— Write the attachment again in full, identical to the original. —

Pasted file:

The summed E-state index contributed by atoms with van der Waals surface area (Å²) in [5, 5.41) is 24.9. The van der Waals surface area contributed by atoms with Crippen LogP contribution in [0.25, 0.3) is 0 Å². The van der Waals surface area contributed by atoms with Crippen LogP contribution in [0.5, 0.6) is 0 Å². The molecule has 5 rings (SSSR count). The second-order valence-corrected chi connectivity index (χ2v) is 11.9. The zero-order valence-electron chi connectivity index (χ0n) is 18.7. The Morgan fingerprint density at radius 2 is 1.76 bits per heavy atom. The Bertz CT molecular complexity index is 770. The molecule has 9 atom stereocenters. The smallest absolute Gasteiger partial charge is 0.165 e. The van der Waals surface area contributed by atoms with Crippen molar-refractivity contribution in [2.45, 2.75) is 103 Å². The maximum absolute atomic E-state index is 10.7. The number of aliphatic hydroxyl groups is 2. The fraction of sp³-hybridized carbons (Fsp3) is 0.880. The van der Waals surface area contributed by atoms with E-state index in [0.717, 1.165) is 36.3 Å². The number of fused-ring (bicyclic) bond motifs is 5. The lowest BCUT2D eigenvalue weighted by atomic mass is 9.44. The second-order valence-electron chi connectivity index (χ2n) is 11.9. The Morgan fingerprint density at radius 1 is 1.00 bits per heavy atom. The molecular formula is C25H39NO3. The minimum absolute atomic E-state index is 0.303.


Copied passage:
The summed E-state index contributed by atoms with van der Waals surface area (Å²) in [5, 5.41) is 24.9. The van der Waals surface area contributed by atoms with Crippen LogP contribution in [0.25, 0.3) is 0 Å². The van der Waals surface area contributed by atoms with Crippen LogP contribution in [0.5, 0.6) is 0 Å². The molecule has 5 rings (SSSR count). The second-order valence-corrected chi connectivity index (χ2v) is 11.9. The zero-order valence-electron chi connectivity index (χ0n) is 18.7. The Morgan fingerprint density at radius 2 is 1.76 bits per heavy atom. The Bertz CT molecular complexity index is 770. The molecule has 9 atom stereocenters. The smallest absolute Gasteiger partial charge is 0.165 e. The van der Waals surface area contributed by atoms with Crippen molar-refractivity contribution in [2.45, 2.75) is 103 Å². The maximum absolute atomic E-state index is 10.7. The number of aliphatic hydroxyl groups is 2. The fraction of sp³-hybridized carbons (Fsp3) is 0.880. The van der Waals surface area contributed by atoms with E-state index in [0.717, 1.165) is 36.3 Å². The number of fused-ring (bicyclic) bond motifs is 5. The lowest BCUT2D eigenvalue weighted by atomic mass is 9.44. The second-order valence-electron chi connectivity index (χ2n) is 11.9. The Morgan fingerprint density at radius 1 is 1.00 bits per heavy atom. The molecular formula is C25H39NO3. The minimum absolute atomic E-state index is 0.303.